John Alexander McClung

John Alexander McClung (1891 – 1942)
Inducted in 2003

John Alexander (J.A.) McClung was instrumental in broadening the scope of Southern Gospel Music as a widely-acclaimed music instructor, songwriter and singer.

After graduating from Hartford, Arkansas Music Institute, McClung traveled all over the United States teaching singing schools. McClung became a co-owner and eventually owner of the Hartford Music Company and Institute.

He also sang in various Hartford Quartets. The most well-known included McClung, Austin Arnold, Clyde Garner, Al Halp with Doy Ott as pianist. They toured extensively and performed for many radio audiences. McClung’s wife, Minnie, whom he met while she was an employee at the Hartford Music Institute sang in a ladies quartet and also was an instructor there.

McClung composed over 300 songs, most notably “Standing Outside”, “Death Will Never Knock On Heaven’s Door” and his last and most famous, “Just A Rose Will Do,” which became a gospel music standard.

Otis Leon McCoy

Otis Leon McCoy (1897 – 1995)
Inducted in 2003

Otis McCoy is one of the pioneering giants in Southern Gospel Music history who had an enduring impact on it as a singer, songwriter, instructor and music publisher.

McCoy had an innovative teaching style and tutored many of the industry’s most well-known artists. He was certified to teach in musical theory, harmony, voice, brass instruments and composition. McCoy was also a “Sacred Harp” singer of great renown and was one of few people who could set “Shaped Note” type-setting by hand.

He sang lead for the Vaughan Radio and Vaughn Office/Saxaphone Quartet.   McCoy also founded the Homeland Harmony Quartet. He also initiated and managed the  Tennessee Music and Printing Company, for the Church of God Publishing Company.  This company was one of gospel music’s leading producers of shaped-note singing instructional materials.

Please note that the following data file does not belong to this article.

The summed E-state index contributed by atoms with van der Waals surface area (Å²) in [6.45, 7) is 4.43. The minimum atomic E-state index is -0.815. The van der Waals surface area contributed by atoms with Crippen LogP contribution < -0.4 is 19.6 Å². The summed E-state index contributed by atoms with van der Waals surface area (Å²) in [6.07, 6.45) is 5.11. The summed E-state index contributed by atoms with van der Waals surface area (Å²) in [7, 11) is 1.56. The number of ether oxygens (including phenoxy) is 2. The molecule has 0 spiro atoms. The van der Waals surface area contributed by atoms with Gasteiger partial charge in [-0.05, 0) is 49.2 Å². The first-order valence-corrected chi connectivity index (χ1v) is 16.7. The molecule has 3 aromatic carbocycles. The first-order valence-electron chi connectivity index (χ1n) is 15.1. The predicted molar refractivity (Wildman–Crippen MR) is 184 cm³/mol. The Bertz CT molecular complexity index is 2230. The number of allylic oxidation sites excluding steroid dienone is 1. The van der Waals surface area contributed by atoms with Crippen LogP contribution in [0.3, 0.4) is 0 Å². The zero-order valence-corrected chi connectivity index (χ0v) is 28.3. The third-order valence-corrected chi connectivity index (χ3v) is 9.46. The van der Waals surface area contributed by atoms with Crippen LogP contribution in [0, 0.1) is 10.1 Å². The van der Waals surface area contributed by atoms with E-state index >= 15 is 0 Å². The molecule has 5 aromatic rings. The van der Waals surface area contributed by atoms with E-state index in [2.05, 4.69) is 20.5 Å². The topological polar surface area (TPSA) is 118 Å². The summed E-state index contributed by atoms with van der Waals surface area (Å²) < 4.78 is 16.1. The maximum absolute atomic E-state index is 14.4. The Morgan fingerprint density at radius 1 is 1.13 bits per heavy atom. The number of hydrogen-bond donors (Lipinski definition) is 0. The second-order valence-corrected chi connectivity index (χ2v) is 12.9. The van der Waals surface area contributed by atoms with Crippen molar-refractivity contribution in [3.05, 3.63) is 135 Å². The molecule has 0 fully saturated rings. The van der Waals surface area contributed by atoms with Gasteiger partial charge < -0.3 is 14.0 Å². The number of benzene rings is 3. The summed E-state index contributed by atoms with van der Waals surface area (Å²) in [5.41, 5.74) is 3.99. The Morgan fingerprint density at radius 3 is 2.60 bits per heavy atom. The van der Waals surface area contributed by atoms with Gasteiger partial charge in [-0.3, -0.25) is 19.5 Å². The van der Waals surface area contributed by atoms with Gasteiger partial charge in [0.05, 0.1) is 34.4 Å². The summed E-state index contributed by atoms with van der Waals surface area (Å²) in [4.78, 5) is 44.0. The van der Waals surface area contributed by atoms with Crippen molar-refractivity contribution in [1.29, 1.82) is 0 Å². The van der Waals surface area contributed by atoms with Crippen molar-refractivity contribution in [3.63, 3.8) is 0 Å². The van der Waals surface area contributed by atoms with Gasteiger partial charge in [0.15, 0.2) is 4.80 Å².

McCoy also wrote hundreds of gospel songs, most notably “Keep On The Firing Line” and “Heaven Bound Train.”

Fred Calvin Maples

Fred Calvin Maples (1910 – 1987)
Inducted in 2003

Fred C. Maples set an indelible and distinctive mark of excellence in Southern Gospel Music.

He served an apprenticeship at Tennessee Music and Printing Company under noted gospel music instructor Otis McCoy before embarking on his own distinguished gospel music career.

Acclaimed for his accomplished baritone voice, Maples’ first singing circuit experience came with the Cleveland Quartet. He later sang with the first Homeland Harmony Quartet and the Vaughan Victory Quartet, before organizing the Harmoneers Quartet in 1938.

Under Maples astute direction as quartet manager, the Harmoneers rose to national prominence with a polished vocal style that packed auditoriums across America. The Harmoneers Quartet received extensive radio and television exposure and was inducted into Georgia Music Hall of Fame in 2002.

Maples retired from the Harmoneers in 1956 and then served as Minister of Music at several churches in Georgia.

Jacob Bazzel Mull

Jacob Bazzel Mull (1914 – 2006)
Inducted in 2003

One of Southern Gospel Music’s most famous radio personalities and concert promoters is Reverend J. Bazzel Mull.

Born in Burke County, North Carolina, Mull became legally blind at the age of eleven months when he accidentally fell into an open fireplace. To most children that would have meant complete surrender. But not so to Mull. His passion for gospel music was fueled from playing banjo as a youngster in the Valdese Sacred Band, which also included other members of his family.

He was called to preach the gospel in 1932. Seven years later, Mull began broadcasting his sermons and playing gospel music on North Carolina radio stations. Three years later, he started radio programs on WROL and WNOX in Knoxville, Tennessee.